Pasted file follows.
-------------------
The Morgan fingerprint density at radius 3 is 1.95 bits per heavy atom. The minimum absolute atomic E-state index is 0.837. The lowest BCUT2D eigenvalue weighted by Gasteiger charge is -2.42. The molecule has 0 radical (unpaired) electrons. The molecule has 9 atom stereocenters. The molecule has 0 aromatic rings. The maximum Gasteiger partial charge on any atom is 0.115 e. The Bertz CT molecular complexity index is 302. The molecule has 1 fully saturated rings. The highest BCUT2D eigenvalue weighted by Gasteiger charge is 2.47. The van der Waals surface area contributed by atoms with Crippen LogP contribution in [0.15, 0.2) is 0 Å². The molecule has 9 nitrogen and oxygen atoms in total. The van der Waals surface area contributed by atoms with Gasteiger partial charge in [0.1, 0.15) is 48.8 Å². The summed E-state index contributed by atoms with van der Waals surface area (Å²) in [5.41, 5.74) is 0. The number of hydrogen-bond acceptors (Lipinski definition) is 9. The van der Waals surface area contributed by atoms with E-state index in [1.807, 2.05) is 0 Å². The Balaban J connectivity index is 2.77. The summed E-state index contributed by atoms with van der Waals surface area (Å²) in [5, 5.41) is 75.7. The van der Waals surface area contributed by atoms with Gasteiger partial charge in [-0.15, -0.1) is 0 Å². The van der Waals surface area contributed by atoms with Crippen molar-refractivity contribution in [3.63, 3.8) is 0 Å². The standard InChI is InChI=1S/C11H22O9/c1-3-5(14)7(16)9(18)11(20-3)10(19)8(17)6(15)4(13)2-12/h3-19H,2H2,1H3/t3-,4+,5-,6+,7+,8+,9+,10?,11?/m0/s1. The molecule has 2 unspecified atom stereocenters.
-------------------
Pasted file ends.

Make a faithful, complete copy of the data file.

The Morgan fingerprint density at radius 3 is 1.95 bits per heavy atom. The minimum absolute atomic E-state index is 0.837. The lowest BCUT2D eigenvalue weighted by Gasteiger charge is -2.42. The molecule has 0 radical (unpaired) electrons. The molecule has 9 atom stereocenters. The molecule has 0 aromatic rings. The maximum Gasteiger partial charge on any atom is 0.115 e. The Bertz CT molecular complexity index is 302. The molecule has 1 fully saturated rings. The highest BCUT2D eigenvalue weighted by Gasteiger charge is 2.47. The van der Waals surface area contributed by atoms with Crippen LogP contribution in [0.15, 0.2) is 0 Å². The molecule has 9 nitrogen and oxygen atoms in total. The van der Waals surface area contributed by atoms with Gasteiger partial charge in [0.1, 0.15) is 48.8 Å². The summed E-state index contributed by atoms with van der Waals surface area (Å²) in [5.41, 5.74) is 0. The number of hydrogen-bond acceptors (Lipinski definition) is 9. The van der Waals surface area contributed by atoms with E-state index in [1.807, 2.05) is 0 Å². The Balaban J connectivity index is 2.77. The summed E-state index contributed by atoms with van der Waals surface area (Å²) in [5, 5.41) is 75.7. The van der Waals surface area contributed by atoms with Gasteiger partial charge in [-0.15, -0.1) is 0 Å². The van der Waals surface area contributed by atoms with Crippen molar-refractivity contribution in [3.63, 3.8) is 0 Å². The standard InChI is InChI=1S/C11H22O9/c1-3-5(14)7(16)9(18)11(20-3)10(19)8(17)6(15)4(13)2-12/h3-19H,2H2,1H3/t3-,4+,5-,6+,7+,8+,9+,10?,11?/m0/s1. The molecule has 2 unspecified atom stereocenters.